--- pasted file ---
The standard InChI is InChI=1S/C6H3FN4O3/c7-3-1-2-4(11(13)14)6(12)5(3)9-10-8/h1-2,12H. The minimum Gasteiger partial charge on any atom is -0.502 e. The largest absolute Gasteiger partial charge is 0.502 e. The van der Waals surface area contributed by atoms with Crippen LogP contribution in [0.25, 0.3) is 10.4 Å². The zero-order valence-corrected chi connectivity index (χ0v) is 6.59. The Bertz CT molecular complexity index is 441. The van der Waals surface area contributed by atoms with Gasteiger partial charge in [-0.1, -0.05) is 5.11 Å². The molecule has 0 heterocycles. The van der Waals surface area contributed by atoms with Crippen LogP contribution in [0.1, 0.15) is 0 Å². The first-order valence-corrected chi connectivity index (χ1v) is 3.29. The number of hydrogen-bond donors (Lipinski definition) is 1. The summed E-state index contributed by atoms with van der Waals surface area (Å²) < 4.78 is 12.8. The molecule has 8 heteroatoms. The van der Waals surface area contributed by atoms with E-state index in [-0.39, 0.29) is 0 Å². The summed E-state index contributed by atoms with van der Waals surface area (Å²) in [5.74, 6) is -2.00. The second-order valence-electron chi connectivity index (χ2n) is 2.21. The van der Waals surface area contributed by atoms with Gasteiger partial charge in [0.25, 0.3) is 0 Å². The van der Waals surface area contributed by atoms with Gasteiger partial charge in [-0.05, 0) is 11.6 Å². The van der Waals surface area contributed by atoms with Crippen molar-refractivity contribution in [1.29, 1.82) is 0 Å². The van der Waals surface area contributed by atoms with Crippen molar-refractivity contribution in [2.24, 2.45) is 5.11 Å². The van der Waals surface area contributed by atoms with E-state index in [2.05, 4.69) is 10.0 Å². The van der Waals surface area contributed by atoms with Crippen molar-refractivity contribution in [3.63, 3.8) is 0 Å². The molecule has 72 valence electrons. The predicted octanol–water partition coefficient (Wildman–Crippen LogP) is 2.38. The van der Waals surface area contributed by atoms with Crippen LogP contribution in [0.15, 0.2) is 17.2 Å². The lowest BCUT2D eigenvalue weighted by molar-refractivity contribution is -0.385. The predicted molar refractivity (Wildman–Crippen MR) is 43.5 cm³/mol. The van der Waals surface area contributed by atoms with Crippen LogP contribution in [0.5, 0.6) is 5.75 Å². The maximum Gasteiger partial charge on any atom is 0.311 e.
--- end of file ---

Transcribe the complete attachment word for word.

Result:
The standard InChI is InChI=1S/C6H3FN4O3/c7-3-1-2-4(11(13)14)6(12)5(3)9-10-8/h1-2,12H. The minimum Gasteiger partial charge on any atom is -0.502 e. The largest absolute Gasteiger partial charge is 0.502 e. The van der Waals surface area contributed by atoms with Crippen LogP contribution in [0.25, 0.3) is 10.4 Å². The zero-order valence-corrected chi connectivity index (χ0v) is 6.59. The Bertz CT molecular complexity index is 441. The van der Waals surface area contributed by atoms with Gasteiger partial charge in [-0.1, -0.05) is 5.11 Å². The molecule has 0 heterocycles. The van der Waals surface area contributed by atoms with Crippen LogP contribution in [0.1, 0.15) is 0 Å². The first-order valence-corrected chi connectivity index (χ1v) is 3.29. The number of hydrogen-bond donors (Lipinski definition) is 1. The summed E-state index contributed by atoms with van der Waals surface area (Å²) < 4.78 is 12.8. The molecule has 8 heteroatoms. The van der Waals surface area contributed by atoms with E-state index in [-0.39, 0.29) is 0 Å². The summed E-state index contributed by atoms with van der Waals surface area (Å²) in [5.74, 6) is -2.00. The second-order valence-electron chi connectivity index (χ2n) is 2.21. The van der Waals surface area contributed by atoms with Gasteiger partial charge in [0.25, 0.3) is 0 Å². The van der Waals surface area contributed by atoms with Gasteiger partial charge in [-0.05, 0) is 11.6 Å². The van der Waals surface area contributed by atoms with Crippen molar-refractivity contribution in [1.29, 1.82) is 0 Å². The van der Waals surface area contributed by atoms with Crippen molar-refractivity contribution in [2.24, 2.45) is 5.11 Å². The van der Waals surface area contributed by atoms with E-state index in [2.05, 4.69) is 10.0 Å². The van der Waals surface area contributed by atoms with Crippen molar-refractivity contribution in [3.63, 3.8) is 0 Å². The molecule has 72 valence electrons. The predicted octanol–water partition coefficient (Wildman–Crippen LogP) is 2.38. The van der Waals surface area contributed by atoms with Crippen LogP contribution in [0.15, 0.2) is 17.2 Å². The lowest BCUT2D eigenvalue weighted by molar-refractivity contribution is -0.385. The predicted molar refractivity (Wildman–Crippen MR) is 43.5 cm³/mol. The van der Waals surface area contributed by atoms with Crippen LogP contribution in [0.5, 0.6) is 5.75 Å². The maximum Gasteiger partial charge on any atom is 0.311 e.